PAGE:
I embrace this, it is perfection.  What a gift.  I am filled with gratitude.  


Flowers · Garden · Herbal Medicine · Magic · Nature · Photos · Uncategorized

Trip into Town

I am truly an introvert, these windy, sunshiney scattered shower days are so deeply quiet, so deeply fulfilling.  The neighbor, who is only here for two weeks, checks in periodically, to charge something electric, to shower with his wife and children, to ask if there is anything I need, or stops along the road to ask me if I have picked any wild blueberries yet.  Other than that my only human interaction is a phone call from my mom, to my daughter, the pirate in his way only answers his phone, he is incapable of calling.  The counselor told me, before I left to plan outings into public, but I hardly need it, I am feeling astonishingly strong and deeply moved, and touched by mother earth.  Herons abound.
But each time I venture into one of the towns nearby, I am rewarded with just the right things.  Today I am absolutely dizzy with congestion in my sinus, I found eucalyptus rub, and a book by Rosemary Gladstar, outlining several of her herbal remedies that are in the correspondence course on loan from my friend.  Oh yes and wasabi, ginger chocolate truffles.

Colstfoot leaves ( I believe)
Calendula Flower
Barkeaters Chocolates and Funny River Trading, both local businesses.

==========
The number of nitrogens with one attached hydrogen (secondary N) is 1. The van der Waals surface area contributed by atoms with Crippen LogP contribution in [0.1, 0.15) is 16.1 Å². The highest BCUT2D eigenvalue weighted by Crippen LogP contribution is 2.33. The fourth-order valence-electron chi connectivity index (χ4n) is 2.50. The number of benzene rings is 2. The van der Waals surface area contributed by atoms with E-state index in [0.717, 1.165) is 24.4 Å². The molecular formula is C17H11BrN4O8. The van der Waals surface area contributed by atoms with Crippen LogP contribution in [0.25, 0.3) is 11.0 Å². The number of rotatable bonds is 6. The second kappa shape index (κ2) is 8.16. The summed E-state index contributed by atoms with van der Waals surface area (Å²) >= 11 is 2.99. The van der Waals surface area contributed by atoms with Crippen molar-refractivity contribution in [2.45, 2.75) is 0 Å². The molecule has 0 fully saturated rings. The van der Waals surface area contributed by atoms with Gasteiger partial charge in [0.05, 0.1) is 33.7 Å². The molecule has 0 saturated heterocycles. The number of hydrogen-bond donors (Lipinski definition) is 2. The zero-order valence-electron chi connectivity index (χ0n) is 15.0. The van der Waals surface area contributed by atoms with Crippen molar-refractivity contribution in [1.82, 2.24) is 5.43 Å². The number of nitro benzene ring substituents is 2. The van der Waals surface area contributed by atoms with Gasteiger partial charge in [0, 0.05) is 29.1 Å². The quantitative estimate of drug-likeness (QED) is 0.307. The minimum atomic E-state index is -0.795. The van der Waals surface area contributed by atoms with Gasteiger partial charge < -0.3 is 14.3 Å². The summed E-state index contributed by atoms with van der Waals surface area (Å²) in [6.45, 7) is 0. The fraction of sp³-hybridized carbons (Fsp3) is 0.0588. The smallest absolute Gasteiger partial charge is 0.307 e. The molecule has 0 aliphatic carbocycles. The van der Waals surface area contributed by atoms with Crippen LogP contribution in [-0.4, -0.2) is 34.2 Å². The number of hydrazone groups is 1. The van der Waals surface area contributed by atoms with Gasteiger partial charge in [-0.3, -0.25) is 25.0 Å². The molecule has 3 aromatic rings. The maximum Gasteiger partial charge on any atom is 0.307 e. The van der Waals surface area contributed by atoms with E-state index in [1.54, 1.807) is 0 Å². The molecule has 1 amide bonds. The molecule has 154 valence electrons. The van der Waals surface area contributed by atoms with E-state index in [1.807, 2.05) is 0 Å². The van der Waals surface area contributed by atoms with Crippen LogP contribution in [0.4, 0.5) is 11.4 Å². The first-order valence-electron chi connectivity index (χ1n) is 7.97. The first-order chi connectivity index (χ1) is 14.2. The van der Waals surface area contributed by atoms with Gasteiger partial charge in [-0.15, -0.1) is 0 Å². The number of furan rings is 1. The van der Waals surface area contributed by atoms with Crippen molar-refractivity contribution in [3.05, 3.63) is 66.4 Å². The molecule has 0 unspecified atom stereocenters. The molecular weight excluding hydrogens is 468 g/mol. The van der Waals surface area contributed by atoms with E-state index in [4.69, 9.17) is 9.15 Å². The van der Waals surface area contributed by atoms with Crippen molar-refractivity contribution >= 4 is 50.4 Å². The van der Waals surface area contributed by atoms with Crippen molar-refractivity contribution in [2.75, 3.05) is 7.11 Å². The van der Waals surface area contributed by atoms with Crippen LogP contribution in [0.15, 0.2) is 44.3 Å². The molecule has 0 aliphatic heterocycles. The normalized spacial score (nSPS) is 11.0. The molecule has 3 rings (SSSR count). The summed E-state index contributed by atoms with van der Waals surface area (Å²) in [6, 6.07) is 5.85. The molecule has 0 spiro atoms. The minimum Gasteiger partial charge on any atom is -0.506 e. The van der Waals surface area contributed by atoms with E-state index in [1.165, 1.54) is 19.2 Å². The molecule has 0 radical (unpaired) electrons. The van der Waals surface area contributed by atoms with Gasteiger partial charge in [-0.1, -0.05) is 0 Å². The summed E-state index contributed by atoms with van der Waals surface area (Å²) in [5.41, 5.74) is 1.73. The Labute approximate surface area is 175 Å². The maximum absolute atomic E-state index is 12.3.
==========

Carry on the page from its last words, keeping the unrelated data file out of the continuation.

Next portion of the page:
I have loved the quiet, and the long walks with the dogs, and the breeze keeping the bugs at bay.  Especially the breeze keeping the bugs at bay.

Today I raided my friend’s cupboards, pulling out skullcap and lobelia, and vodka to make tinctures with fresh herbs from her garden, some to dry on her screen, though she has plenty of all jarred in the basement.  Tomorrow I have to go and get more vodka, I used up the last drops, not much more than four shots worth, but I hate to leave her empty.  These tinctures designed to help me sleep.  Plus I stole a little of her mullein oil and put some fresh mullein flowers in it, to make ear drops for my daughter, who suffered terribly with ear infections as a baby, and still has to have the wax removed from her ears, and has frequent ear aches.

Herbal Tinctures
Herbal Tinctures

Off to deliver some cucumbers and squash to the neighbor, they will go bad before the family returns, and are more than I can possibly eat.

Fungus · Garden · Herbal Medicine · Nature · Small Joys · Strong Woman · Treasure

Glamping at Home on Wintergreen Hill